I would just like to point out, as if it hasn't been pointed out a thousand times and won't need to be pointed out a thousand more, that the reason Liberals don't like George W. Bush's plans is that they are bad plans that he makes worse by managing them incompetently and corruptly---in fact, incompetence and corruption are usually built into them as selling points to Republicans.

And the reason we don't like him is that he has a long history of pushing bad plans that he makes worse by managing them incompetently and corruptly.

We don't like people who kick dogs.

We don't like corporate executives who abuse employees and hurt their own companies.

We don't like dishonest electricians who do substandard work.

We don't like incompetence and corruption.

And we don't like Presidents who start unnecessary wars and lose them, who let cities drown, who bankrupt the Treasury and give away the store to their rich pals and cronies, who write legislation specifically designed to undermine existing government services, make things worse for the poor and the middle class, and give away the store to their rich pals and cronies.

Too bad for us.
ebonlock: (Tinkerbell)
So how long before he creeps into the low 20's? A month? Two?

President George W. Bush’s approval ratings are now the lowest for any president the day before a State of the Union speech since Richard Nixon in 1974, according to a Washington Post-ABC News poll.

Sixty-five percent of those surveyed said they disapprove of how Bush is handling his job as president while 33 percent approve. The rating matches Bush’s career low in a May 2006 poll.

Seventy-one percent of Americans said the country is on the wrong track, up from 46 percent in an April 2003 poll, the month after the U.S.-led invasion of Iraq. A majority of those polled this month don’t approve of how Bush is handling the Iraq war, terrorism or the economy.


But it gets better!

President Bush will deliver his State of the Union address Tuesday night to a nation that’s strongly opposed to his plan for increasing troops in Iraq and deeply unhappy with his performance as president, according to a CBS News poll.

Mr. Bush’s overall approval rating has fallen to just 28 percent, a new low, while more than twice as many (64 percent) disapprove of the way he’s handling his job.


via Sadly, No!

While Steve at No More Mister Nice Blog reminds us:

Bush is going to end up the most unpopular president in history. Remember, I said that here first.

--Gore Vidal in the April 18, 2002, San Francisco Chronicle, when Bush was at 76% in the CBS poll

*sigh*

Jan. 22nd, 2007 01:10 pm
ebonlock: (Tinkerbell)
Frank Rich:

The president’s pretense that Mr. Maliki and his inept, ill-equipped, militia-infiltrated security forces can advance American interests in this war is Neville Chamberlain-like in its naiveté and disingenuousness. An American military official in Baghdad read the writing on the wall to The Times last week: “We are implementing a strategy to embolden a government that is actually part of the problem. We are being played like a pawn.” That’s why the most destructive lie of all may be the White House’s constant refrain that its doomed strategy is the only one anyone has proposed. Administration critics, Mr. Cheney said last Sunday, “have absolutely nothing to offer in its place,” as if the Iraq Study Group, John Murtha and Joseph Biden-Leslie Gelb plans, among others, didn’t predate the White House’s own.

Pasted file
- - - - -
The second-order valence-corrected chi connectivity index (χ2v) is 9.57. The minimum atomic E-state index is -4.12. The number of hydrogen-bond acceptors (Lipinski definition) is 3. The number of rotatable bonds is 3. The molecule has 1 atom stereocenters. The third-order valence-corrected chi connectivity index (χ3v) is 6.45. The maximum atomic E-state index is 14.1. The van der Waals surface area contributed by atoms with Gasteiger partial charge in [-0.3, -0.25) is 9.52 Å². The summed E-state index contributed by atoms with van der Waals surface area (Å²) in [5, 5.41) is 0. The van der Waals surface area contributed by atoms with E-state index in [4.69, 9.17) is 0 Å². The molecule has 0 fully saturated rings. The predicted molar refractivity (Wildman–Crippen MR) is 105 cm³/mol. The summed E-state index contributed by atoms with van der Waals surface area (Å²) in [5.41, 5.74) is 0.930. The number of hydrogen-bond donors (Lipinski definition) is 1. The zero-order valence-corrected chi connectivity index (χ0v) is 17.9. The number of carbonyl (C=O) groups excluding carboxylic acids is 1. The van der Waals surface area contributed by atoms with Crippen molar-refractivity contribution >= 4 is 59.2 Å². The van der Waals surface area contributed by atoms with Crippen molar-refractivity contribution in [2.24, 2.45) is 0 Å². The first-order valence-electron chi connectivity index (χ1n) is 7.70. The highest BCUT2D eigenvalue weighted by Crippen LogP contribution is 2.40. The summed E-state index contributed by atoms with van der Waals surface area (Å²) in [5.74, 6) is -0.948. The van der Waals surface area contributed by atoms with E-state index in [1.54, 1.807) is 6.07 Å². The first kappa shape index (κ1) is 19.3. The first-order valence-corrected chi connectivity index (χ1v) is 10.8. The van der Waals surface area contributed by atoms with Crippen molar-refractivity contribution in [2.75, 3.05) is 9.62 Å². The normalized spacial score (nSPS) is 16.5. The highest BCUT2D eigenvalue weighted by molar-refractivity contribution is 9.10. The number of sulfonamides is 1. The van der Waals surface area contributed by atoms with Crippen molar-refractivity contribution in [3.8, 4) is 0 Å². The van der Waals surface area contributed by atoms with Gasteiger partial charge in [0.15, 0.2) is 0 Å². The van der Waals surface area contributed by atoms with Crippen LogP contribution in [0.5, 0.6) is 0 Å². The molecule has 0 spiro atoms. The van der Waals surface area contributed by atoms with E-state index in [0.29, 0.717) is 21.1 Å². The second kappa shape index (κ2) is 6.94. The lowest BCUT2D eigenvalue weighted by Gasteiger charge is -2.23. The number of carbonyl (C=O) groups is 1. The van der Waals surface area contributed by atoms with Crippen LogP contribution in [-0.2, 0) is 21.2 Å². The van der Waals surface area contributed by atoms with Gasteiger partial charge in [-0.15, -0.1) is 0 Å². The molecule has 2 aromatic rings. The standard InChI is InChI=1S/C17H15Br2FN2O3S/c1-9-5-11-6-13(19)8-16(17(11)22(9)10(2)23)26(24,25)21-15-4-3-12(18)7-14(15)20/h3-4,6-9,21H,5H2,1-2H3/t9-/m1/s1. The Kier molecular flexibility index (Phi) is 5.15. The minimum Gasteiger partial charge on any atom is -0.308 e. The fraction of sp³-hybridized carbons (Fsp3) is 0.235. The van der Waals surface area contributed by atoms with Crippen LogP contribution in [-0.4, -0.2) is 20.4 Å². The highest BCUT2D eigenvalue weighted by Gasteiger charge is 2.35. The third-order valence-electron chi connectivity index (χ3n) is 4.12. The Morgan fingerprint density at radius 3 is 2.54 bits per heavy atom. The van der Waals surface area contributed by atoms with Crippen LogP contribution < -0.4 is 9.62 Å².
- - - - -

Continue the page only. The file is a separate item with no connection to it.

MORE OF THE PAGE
In reality we’re learning piece by piece that it is the White House that has no plan. Ms. Rice has now downsized the surge/escalation into an “augmentation,” inadvertently divulging how the Pentagon is improvising, juggling small deployments in fits and starts. No one can plausibly explain how a parallel chain of command sending American and Iraqi troops into urban street combat side by side will work with Iraqis in the lead (it will report to a “committee” led by Mr. Maliki!). Or how $1 billion in new American reconstruction spending will accomplish what the $30 billion thrown down the drain in previous reconstruction spending did not.

All of this replays 2003, when the White House refused to consider any plan, including existing ones in the Pentagon and State Department bureaucracies, for coping with a broken post-Saddam Iraq. Then, as at every stage of the war since, the only administration plan was for a propaganda campaign to bamboozle American voters into believing “victory” was just around the corner.


Yep...
ebonlock: (Tinkerbell)
George Bush Has No Soul:
When you watch the absolutely bone-chilling 60 Minutes interview with President George Bush, there is only one conclusion you can come to: the man has no soul. No, it's not that he sold his soul to the devil (the children of the wealthy can laugh when Beelzebub shows up at their doorways). It's that he was actually lives without a soul, without anything that would denote his humanity more than flesh. Things like that happen sometimes in this crazy universe. Probably it was the result of dry, desperate sperm from H.W. heaving and wheezing its way up Bar's desert-like fallopian tubes to her shrunken, bitter egg. Or, if he was born with it, it more than likely said, "Oh, fuck, I'm so outta here" after a toddler W. killed his first baby bird.